Thoracic Asymmetries and the Relationship with Saddle Fit

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The perils of putting symmetrical saddles on asymmetrical horses 

By Jackie Bellamy-Zions, Equine Guelph 

“We were not surprised to learn 60 percent of the horses in our 490-horse retrospective study had larger measurements on the left side of their withers,” says Dr. Katrina Merkies, researcher and associate professor at the University of Guelph.  Undergraduate students Julia Alebrand, Bethany Harwood, Katharine Labarge, and Laura Scott digitized and compared years of measurement data gathered from a saddle fitting company, which used a flexible wither tracing tool. The empirical evidence did indeed back up the hypothesis expecting more bulk on the left, based on what saddle fitters were already noticing in their day-to-day work. But what does this mean for the horse owner shopping for a shiny new saddle, manufactured in a perfectly symmetrical way? 

Equine Guelph tracked down Dr. Merkies for a video interview to find out more about the University of Guelph study of thoracic asymmetry in ridden horses. 

Pressure points from an ill-fitting saddle can lead to pain and performance issues. A symmetrical saddle used on a horse that is not symmetrical can hinder progress explains Merkies, “It could prevent the horse from developing its muscles in a balanced way.” 

The research study included many breeds, from fine-boned Arabs and Thoroughbreds to stocky Warmbloods and Drafts. They came from many disciplines such as dressage, hunter/jumper, as well as recreational pursuits. Surprisingly, breed did not have an effect on wither measurements in this study. While Thoroughbreds and Warmbloods had different skeletal structure, such as longer withers than the Draft breeds, wither measurements were based on each's horse’s musculature.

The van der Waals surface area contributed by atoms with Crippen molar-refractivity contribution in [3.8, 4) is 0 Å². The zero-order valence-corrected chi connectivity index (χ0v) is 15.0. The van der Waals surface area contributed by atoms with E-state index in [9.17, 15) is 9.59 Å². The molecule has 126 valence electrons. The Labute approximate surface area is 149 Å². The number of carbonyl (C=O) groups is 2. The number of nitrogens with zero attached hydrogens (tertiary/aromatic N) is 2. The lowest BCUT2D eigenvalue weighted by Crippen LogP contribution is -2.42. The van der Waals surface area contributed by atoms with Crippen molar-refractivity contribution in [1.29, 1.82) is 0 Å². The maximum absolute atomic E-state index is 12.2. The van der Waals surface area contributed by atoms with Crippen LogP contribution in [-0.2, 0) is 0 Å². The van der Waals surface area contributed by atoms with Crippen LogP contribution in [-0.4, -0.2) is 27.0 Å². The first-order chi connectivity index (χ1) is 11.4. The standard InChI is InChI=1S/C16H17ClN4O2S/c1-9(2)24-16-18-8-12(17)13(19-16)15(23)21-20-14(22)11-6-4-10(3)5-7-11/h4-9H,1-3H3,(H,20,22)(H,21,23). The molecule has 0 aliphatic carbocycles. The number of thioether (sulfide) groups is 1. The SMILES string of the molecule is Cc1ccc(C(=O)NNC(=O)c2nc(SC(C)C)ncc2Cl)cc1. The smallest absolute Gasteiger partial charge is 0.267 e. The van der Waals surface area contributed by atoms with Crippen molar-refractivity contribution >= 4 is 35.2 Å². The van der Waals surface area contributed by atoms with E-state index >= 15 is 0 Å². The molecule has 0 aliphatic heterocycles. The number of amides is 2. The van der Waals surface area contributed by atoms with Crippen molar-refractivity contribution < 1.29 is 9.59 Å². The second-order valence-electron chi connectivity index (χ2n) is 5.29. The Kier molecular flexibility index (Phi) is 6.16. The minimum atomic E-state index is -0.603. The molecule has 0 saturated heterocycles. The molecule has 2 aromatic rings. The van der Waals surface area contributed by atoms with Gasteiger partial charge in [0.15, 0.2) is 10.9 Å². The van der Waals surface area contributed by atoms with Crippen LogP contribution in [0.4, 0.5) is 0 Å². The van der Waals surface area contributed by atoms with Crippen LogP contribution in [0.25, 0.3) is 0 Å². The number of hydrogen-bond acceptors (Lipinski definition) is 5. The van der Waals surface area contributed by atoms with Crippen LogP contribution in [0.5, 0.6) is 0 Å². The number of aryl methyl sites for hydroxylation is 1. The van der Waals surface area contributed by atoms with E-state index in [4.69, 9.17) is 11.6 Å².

Laterality was also considered for its possible role in muscle development. Laterality is the preference for using one side of the body over the other. The left hemisphere of the brain (logic and reasoning) controls the right side of body, and the right side of the brain (processes fearful stimuli) controls the left side. “You may notice horses often turn to view an object they are afraid of with their left eye,” said Merkies. “They often step on or off a trailer with the left front leg first.”  Merkies also mentioned an Australian study noting a preference for grazing with the left front leg ahead of the right, a tendency that apparently increases with age. These are points certainly worth considering in this study which shows that a majority of horses appear to be “lefties.” 

One unexpected finding was that the curvature in the horses’ backs was slightly more dipped in horses of medium height.  Merkies hypothesised this may be due to the fact that medium-sized horses are more frequently ridden by adults. Kids tend to move off their ponies as they outgrow them. Saddles for the adult rider tend to have a longer seat, which may not always fit the medium-sized horse’s back. If the saddle sits past the 18th thoracic vertebrae, it will put pressure on the lumbar region, which can cause a horse to tense and drop its back muscles. 

Merkies cited the need for controlled studies looking at asymmetry and saddle fit following properly-fitted asymmetrical horses over time. 

The importance of proper saddle fit and regular fittings at least every six months cannot be overstated for the comfort of the horse and its optimal development of balanced muscles. 

Published with the kind permission of Equine Guelph

Main Photo: iStock/DCDebs 


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